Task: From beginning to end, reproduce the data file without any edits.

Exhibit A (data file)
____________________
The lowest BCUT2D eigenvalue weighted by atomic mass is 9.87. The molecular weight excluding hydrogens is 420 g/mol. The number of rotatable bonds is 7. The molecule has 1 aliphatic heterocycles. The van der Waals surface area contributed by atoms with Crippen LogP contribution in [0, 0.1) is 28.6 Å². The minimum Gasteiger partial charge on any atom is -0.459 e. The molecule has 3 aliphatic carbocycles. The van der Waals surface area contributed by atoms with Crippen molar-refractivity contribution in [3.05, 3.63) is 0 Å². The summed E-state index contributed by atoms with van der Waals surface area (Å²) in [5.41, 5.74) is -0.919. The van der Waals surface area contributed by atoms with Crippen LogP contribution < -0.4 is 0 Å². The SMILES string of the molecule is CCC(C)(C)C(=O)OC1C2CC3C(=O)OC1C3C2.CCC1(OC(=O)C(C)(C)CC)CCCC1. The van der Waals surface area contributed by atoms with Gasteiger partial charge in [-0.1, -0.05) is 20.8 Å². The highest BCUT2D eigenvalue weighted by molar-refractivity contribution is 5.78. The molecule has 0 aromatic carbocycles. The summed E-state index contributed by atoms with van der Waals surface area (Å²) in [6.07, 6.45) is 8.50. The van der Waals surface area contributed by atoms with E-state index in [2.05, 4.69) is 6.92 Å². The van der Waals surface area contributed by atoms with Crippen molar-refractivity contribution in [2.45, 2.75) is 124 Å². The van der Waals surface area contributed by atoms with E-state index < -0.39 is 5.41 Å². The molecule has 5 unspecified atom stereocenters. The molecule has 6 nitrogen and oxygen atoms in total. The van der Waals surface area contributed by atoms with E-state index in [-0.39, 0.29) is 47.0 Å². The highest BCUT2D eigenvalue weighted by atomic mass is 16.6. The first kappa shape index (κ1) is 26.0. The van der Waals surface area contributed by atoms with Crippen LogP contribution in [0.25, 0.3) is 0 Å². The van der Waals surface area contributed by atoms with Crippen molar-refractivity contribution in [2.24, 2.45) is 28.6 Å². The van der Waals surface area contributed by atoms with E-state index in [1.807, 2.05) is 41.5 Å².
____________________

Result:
The lowest BCUT2D eigenvalue weighted by atomic mass is 9.87. The molecular weight excluding hydrogens is 420 g/mol. The number of rotatable bonds is 7. The molecule has 1 aliphatic heterocycles. The van der Waals surface area contributed by atoms with Crippen LogP contribution in [0, 0.1) is 28.6 Å². The minimum Gasteiger partial charge on any atom is -0.459 e. The molecule has 3 aliphatic carbocycles. The van der Waals surface area contributed by atoms with Crippen molar-refractivity contribution in [3.05, 3.63) is 0 Å². The summed E-state index contributed by atoms with van der Waals surface area (Å²) in [5.41, 5.74) is -0.919. The van der Waals surface area contributed by atoms with Crippen LogP contribution < -0.4 is 0 Å². The SMILES string of the molecule is CCC(C)(C)C(=O)OC1C2CC3C(=O)OC1C3C2.CCC1(OC(=O)C(C)(C)CC)CCCC1. The van der Waals surface area contributed by atoms with Gasteiger partial charge in [-0.1, -0.05) is 20.8 Å². The highest BCUT2D eigenvalue weighted by molar-refractivity contribution is 5.78. The molecule has 0 aromatic carbocycles. The summed E-state index contributed by atoms with van der Waals surface area (Å²) in [6.07, 6.45) is 8.50. The van der Waals surface area contributed by atoms with E-state index in [2.05, 4.69) is 6.92 Å². The van der Waals surface area contributed by atoms with Crippen molar-refractivity contribution in [2.45, 2.75) is 124 Å². The van der Waals surface area contributed by atoms with E-state index < -0.39 is 5.41 Å². The molecule has 5 unspecified atom stereocenters. The molecule has 6 nitrogen and oxygen atoms in total. The van der Waals surface area contributed by atoms with E-state index in [-0.39, 0.29) is 47.0 Å². The highest BCUT2D eigenvalue weighted by atomic mass is 16.6. The first kappa shape index (κ1) is 26.0. The van der Waals surface area contributed by atoms with Crippen LogP contribution in [0.25, 0.3) is 0 Å². The van der Waals surface area contributed by atoms with Crippen molar-refractivity contribution in [2.24, 2.45) is 28.6 Å². The van der Waals surface area contributed by atoms with E-state index in [1.807, 2.05) is 41.5 Å².